OPINION: So Wellington’s Golden Mile is in the not too distant future going to be car-free. Only pedestrians, cyclists, and some buses will be allowed up most of Lambton Quay, then around on to Willis Street and into Manners Street and Courtenay Place.
Now, this is part of the Let’s Get Wellington Moving campaign which has actually achieved not much since it was launched, whenever it was. Is this the way of the future? No cars in the middle of the city?
There are very quickly two schools of thought on this. The promoters of it say they will be creating a vibrant and welcoming place to live, work and play and make it safer to walk, bike and scoot. They also say that widened footpaths and more space for bikes and scooters will increase access and lead to more customers for the retailers.
But the retailers are far from happy. They say that retail stores need to be easily accessible and that as many customers have already deserted the city in favour of suburban shopping malls where it’s easier to park, this proposal will only make things worse. They go on to say, “it is particularly disappointing that the transport bureaucrats seem to have failed to explore the opportunities for central city businesses that would come by reducing congestion and making it easy for customers no matter what mode of transport customers choose. A key failing is that there is no research about the barriers that already exist to shopping in the central city and whether the anti-car proposal will make things worse.”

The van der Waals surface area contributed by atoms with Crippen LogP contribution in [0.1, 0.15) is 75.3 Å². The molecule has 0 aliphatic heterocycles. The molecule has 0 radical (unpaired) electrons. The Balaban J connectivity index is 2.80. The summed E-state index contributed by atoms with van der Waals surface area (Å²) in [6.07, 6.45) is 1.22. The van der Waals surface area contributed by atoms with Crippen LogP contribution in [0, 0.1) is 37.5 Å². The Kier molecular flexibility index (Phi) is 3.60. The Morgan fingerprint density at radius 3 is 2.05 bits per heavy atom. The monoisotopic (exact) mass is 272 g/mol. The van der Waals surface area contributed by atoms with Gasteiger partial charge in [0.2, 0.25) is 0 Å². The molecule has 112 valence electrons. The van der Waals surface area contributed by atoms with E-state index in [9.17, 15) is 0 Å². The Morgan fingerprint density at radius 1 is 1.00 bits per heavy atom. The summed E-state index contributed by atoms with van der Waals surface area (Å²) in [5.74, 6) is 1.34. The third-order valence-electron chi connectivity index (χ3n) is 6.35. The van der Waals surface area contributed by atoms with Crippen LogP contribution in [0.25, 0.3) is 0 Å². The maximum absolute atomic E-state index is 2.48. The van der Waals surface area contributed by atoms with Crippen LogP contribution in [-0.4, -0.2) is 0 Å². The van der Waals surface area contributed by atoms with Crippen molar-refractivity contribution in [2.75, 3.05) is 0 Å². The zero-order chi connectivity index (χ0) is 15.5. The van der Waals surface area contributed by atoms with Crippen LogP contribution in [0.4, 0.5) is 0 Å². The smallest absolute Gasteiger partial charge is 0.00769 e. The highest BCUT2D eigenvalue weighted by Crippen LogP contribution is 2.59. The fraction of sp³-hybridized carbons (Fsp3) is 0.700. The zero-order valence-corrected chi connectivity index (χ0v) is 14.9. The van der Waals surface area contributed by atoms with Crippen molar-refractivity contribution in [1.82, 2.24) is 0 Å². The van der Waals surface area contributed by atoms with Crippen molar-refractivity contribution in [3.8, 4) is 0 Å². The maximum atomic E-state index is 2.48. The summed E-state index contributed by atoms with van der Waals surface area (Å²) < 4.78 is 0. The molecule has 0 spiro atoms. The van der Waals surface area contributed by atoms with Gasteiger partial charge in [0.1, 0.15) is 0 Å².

And they say there are issues with supply vehicles getting decent access to the shops as well.
“Let’s Get Wellington Moving started out as a well-intentioned programme to reduce congestion through the CBD but has become fixated on delivering high-speed buses, at a time when the Regional Council is cancelling dozens of services. Many retailers will be fearful that the anti-car fervour will spread, with Wellington City Council set to debate a proposal to ban cars from the entire CBD, which would be the best thing Wellington City Council can do to support retailing in Porirua and Lower Hutt.”
So people in Wellington, what do you think? But also what about the rest of the country?
There is a fervent anti-car movement developing, and keeping people out of cars is becoming more and more a common theme. Do you want cars in the middle of your town? Is Wellington doing the right thing here?
But if they’re going to make the heart of the city’s shopping into a pedestrian mall, should they do what all good malls do as well - and that is to provide plenty of parking for non-city dwellers to come to town, park and do their shopping?